Maui News

Councilmember King to host Town Hall on mosquito birth control project on Maui

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PC: Robby Kohley & Jack Jeffrey – event flyer

Councilmember Kelly Takaya King hosts a virtual town hall meeting Thursday to discuss plans to use mosquito birth control to save endangered Hawaiian honeycreepers. Efforts include the protection of Maui’s kiwikiu (also known as the Maui parrotbill), and ‘ākohekohe (also known as the crested honeycreeper).  

Members of the Birds, Not Mosquitoes partnership will give a short presentation which will be followed by a public question and answer session. Interested members of the public may join Thursday, June 9, from 6 to 7:30 p.m. via Zoom.

To join on Zoom, use passcode 769350 at Us06web.zoom.us/j/82652288236 or Meeting ID 826 5228 8236. The event will also be streamed to Facebook at Facebook.com/CMKellyTKing and Facebook.com/BirdsNotMosquitoes

Hawaiian honeycreepers are highly endangered species, and the kiwikiu and ‘ākohekohe are found only in East Maui and nowhere else in the world. These native forest birds are being driven to extinction by exposure to avian malaria transmitted by non-native mosquitoes, a problem which is worsening as climate change and global warming push mosquito populations into higher elevations.  

One proposed solution to prevent the extinction of these endangered species involves the use of mosquito birth control. Thursday’s town hall will include updates from the BNM panelists working diligently to bring mosquito birth control to the high-elevation forests of East Maui. The event will also provide an opportunity for the public to ask questions and communicate with the project team.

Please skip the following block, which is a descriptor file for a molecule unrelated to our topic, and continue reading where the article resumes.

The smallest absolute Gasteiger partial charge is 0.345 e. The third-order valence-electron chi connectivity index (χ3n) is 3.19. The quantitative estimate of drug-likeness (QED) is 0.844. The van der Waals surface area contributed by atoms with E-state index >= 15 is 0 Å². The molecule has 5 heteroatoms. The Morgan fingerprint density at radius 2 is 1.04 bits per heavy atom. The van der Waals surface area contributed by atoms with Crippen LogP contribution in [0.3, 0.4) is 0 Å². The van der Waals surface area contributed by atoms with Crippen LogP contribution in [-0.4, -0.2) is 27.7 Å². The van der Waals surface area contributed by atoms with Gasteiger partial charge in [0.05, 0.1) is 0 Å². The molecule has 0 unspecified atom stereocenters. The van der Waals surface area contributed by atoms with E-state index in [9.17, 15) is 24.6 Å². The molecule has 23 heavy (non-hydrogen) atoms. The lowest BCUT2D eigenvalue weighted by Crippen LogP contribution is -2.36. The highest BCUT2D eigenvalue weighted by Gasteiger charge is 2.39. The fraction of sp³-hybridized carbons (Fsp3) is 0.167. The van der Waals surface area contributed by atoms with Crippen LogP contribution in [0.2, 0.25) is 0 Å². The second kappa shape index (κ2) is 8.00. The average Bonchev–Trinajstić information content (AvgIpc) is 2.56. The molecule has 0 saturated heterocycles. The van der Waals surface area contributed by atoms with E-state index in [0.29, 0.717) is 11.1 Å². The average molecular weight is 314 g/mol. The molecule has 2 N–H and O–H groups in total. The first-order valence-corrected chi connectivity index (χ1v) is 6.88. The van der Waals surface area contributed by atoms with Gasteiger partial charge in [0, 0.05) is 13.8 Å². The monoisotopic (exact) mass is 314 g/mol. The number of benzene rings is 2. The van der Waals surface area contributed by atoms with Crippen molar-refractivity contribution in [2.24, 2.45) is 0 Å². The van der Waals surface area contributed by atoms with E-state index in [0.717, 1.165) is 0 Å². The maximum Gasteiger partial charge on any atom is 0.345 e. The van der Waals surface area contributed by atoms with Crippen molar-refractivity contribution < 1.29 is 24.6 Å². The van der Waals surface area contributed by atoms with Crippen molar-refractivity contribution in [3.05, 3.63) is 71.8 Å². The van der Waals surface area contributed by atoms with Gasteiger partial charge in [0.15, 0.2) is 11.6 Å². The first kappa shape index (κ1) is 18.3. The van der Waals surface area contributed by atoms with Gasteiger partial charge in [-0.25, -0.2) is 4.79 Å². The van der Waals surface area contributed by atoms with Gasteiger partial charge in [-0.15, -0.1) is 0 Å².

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Panelists at the town hall include: 

  • Jin Prugsawan Harlow, Chief of Interpretation, Education & Volunteers | Public Information Officer, Haleakalā National Park 
  • Dr. Hanna Mounce, Coordinator, Maui Forest Bird Recovery Project 
  • Dr. Jonathan Likeke Scheuer, Community Engagement Consultant, Kahālāwai Consulting LLC 
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“Hawai`i is known as the endangered species capital of the world because despite our small land area, the islands are home to 25 percent of the endangered species in the United States, many of which are found only found here,” said Councilmember King. “Unfortunately, the reality is that human activity and the effects of climate change are causing a mass extinction event. Last year, nine Hawaiian species were declared extinct by the US government, including three bird species native to the islands of Maui County.  

“The Maui County Council and its Climate Action, Resilience, and Environment Committee are working hard on efforts to protect these precious animals and preserve their contributions to our local ecosystems and culture. Creative and innovative projects such as this undertaking by Birds, Not Mosquitoes are critically important, and I hope the public will join us to learn more and get involved.” 

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